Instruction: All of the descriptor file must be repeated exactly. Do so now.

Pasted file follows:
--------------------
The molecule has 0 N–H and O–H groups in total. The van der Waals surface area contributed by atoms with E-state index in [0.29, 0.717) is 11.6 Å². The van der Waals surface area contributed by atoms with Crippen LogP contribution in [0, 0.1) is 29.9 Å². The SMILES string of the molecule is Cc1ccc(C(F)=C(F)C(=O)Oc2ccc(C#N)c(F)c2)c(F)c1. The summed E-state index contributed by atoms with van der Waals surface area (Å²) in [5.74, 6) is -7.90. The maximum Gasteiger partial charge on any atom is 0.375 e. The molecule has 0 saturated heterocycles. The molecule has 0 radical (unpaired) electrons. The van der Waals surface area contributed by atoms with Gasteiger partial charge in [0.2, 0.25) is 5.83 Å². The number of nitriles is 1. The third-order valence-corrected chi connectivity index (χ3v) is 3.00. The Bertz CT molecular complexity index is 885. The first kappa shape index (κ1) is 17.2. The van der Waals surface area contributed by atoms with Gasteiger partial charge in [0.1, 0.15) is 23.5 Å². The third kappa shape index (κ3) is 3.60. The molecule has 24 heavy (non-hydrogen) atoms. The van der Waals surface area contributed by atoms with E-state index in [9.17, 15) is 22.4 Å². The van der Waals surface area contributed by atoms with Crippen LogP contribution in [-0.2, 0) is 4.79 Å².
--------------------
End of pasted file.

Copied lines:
The molecule has 0 N–H and O–H groups in total. The van der Waals surface area contributed by atoms with E-state index in [0.29, 0.717) is 11.6 Å². The van der Waals surface area contributed by atoms with Crippen LogP contribution in [0, 0.1) is 29.9 Å². The SMILES string of the molecule is Cc1ccc(C(F)=C(F)C(=O)Oc2ccc(C#N)c(F)c2)c(F)c1. The summed E-state index contributed by atoms with van der Waals surface area (Å²) in [5.74, 6) is -7.90. The maximum Gasteiger partial charge on any atom is 0.375 e. The molecule has 0 saturated heterocycles. The molecule has 0 radical (unpaired) electrons. The van der Waals surface area contributed by atoms with Gasteiger partial charge in [0.2, 0.25) is 5.83 Å². The number of nitriles is 1. The third-order valence-corrected chi connectivity index (χ3v) is 3.00. The Bertz CT molecular complexity index is 885. The first kappa shape index (κ1) is 17.2. The van der Waals surface area contributed by atoms with Gasteiger partial charge in [0.1, 0.15) is 23.5 Å². The third kappa shape index (κ3) is 3.60. The molecule has 24 heavy (non-hydrogen) atoms. The van der Waals surface area contributed by atoms with E-state index in [9.17, 15) is 22.4 Å². The van der Waals surface area contributed by atoms with Crippen LogP contribution in [-0.2, 0) is 4.79 Å².